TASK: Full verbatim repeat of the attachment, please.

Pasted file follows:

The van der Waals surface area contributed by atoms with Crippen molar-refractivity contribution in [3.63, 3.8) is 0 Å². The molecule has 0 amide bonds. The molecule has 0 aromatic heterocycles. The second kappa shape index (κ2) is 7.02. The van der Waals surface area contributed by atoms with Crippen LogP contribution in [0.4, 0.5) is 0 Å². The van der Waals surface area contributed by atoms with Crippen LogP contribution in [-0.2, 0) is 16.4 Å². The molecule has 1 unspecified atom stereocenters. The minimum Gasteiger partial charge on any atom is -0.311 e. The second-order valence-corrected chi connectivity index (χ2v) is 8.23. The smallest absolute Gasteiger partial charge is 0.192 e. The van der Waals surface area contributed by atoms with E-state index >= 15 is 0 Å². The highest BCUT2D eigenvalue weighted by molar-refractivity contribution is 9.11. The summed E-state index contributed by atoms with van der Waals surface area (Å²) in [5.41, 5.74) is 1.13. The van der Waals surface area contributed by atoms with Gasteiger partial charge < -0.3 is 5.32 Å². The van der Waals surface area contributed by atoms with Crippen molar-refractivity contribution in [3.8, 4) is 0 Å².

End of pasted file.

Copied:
The van der Waals surface area contributed by atoms with Crippen molar-refractivity contribution in [3.63, 3.8) is 0 Å². The molecule has 0 amide bonds. The molecule has 0 aromatic heterocycles. The second kappa shape index (κ2) is 7.02. The van der Waals surface area contributed by atoms with Crippen LogP contribution in [0.4, 0.5) is 0 Å². The van der Waals surface area contributed by atoms with Crippen LogP contribution in [-0.2, 0) is 16.4 Å². The molecule has 1 unspecified atom stereocenters. The minimum Gasteiger partial charge on any atom is -0.311 e. The second-order valence-corrected chi connectivity index (χ2v) is 8.23. The smallest absolute Gasteiger partial charge is 0.192 e. The van der Waals surface area contributed by atoms with E-state index >= 15 is 0 Å². The highest BCUT2D eigenvalue weighted by molar-refractivity contribution is 9.11. The summed E-state index contributed by atoms with van der Waals surface area (Å²) in [5.41, 5.74) is 1.13. The van der Waals surface area contributed by atoms with Gasteiger partial charge < -0.3 is 5.32 Å². The van der Waals surface area contributed by atoms with Crippen molar-refractivity contribution in [3.8, 4) is 0 Å².